The Internal Revenue Service drastically improved identity-theft detection last year, but the agency still issued billions of dollars in fraudulent refunds because of the problem, according to a watchdog report released Thursday.
The office of the Treasury Inspector General for Tax Administration said it found 1.1 million undetected tax returns filed with stolen Social Security numbers.
Those errors cost the government about $3.6 billion for fiscal 2011, but the amount represents a 30 percent decline compared to the previous year, the report said.
“Undetected tax-refund fraud results in significant unintended federal outlays and erodes taxpayer confidence in the federal tax system,” TIGTA wrote in its analysis.
According to the report, the IRS also missed 141,000 tax returns filed with stolen individual taxpayer identification numbers (ITINs), which are issued to workers who don’t qualify for Social Security numbers. The government paid out $385 million for those returns, the report said.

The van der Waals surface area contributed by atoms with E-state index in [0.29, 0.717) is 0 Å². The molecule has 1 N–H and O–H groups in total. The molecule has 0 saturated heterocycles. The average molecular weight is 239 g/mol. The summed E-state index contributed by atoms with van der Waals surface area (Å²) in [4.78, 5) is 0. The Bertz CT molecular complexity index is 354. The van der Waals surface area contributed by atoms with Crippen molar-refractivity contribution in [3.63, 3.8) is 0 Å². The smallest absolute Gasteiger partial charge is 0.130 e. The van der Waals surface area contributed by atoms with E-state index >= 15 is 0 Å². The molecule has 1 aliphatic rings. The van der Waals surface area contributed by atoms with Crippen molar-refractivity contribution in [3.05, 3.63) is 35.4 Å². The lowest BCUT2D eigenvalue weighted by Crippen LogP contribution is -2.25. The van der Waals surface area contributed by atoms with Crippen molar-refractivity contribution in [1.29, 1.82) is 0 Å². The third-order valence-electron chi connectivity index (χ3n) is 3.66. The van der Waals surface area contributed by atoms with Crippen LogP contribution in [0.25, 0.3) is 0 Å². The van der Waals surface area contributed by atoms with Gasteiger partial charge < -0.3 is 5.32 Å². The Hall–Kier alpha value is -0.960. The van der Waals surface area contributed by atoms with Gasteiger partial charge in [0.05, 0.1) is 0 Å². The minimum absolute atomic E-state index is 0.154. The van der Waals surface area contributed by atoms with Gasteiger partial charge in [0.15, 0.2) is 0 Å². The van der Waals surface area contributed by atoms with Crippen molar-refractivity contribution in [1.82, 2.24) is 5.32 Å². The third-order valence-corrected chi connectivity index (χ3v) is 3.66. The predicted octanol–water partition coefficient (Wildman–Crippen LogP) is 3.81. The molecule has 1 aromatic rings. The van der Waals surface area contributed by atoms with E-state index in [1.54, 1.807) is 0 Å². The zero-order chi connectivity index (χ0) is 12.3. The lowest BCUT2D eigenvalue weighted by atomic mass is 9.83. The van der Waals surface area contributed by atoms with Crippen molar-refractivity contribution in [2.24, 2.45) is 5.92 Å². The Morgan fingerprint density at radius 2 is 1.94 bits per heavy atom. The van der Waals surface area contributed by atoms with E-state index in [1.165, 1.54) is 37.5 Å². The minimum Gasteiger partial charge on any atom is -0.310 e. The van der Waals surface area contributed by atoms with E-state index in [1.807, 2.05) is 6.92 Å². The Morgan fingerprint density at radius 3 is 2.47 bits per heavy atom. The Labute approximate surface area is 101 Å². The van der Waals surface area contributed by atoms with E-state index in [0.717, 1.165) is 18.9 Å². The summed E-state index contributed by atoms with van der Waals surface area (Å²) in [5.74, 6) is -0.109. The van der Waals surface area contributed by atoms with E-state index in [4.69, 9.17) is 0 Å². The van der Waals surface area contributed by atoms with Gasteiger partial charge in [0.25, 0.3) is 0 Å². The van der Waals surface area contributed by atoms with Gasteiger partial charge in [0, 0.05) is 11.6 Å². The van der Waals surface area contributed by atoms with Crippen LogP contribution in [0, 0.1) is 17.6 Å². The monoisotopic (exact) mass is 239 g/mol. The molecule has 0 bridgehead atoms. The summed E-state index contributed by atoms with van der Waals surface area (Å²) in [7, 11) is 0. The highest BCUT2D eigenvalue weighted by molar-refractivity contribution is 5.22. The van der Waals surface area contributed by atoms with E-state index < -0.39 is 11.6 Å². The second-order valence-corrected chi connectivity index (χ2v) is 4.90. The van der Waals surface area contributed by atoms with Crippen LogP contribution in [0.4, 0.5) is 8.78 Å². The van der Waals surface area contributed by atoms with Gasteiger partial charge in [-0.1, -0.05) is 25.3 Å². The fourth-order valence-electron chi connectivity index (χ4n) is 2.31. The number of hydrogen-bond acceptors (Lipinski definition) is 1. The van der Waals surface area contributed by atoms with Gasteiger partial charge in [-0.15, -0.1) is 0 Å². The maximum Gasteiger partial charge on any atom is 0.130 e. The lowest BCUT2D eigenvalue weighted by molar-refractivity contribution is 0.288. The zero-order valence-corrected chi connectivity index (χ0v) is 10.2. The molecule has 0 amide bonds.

TIGTA has not previously tracked the ITIN numbers, meaning there is no data for comparison with previous years.
The inspector general’s office recommended that the IRS deactivate numbers for individuals who no longer have a tax-filing requirement and continue to analyze the characteristics of fraudulent returns. The agency agreed with those suggestions, according to the report.
TIGTA released a second report on Thursday that cited long delays in closing identity-theft cases. The IRS spent an average of 312 days in resolving such matters, according to the analysis.
“Identity theft is a growing epidemic, and I continue to be troubled by the lengthy case-processing delays and tax-account errors experienced by victims of tax-related identity theft,” said Treasury inspector general J. Russell George.
The problem is partly due to the agency requiring staffers to answer telephone inquiries during the filing season, in addition to a lack of understanding about relevant protocol, the report said. Nearly three-quarters of the 183 IRS employees surveyed said the procedures for dealing with stolen identities are confusing.
TIGTA said the IRS should ensure that workers assigned to handle ID-theft cases work exclusively on those matters, develop clear and consistent processes for them to follow and provide ongoing training.
The IRS agreed with the recommendations, according to the report.
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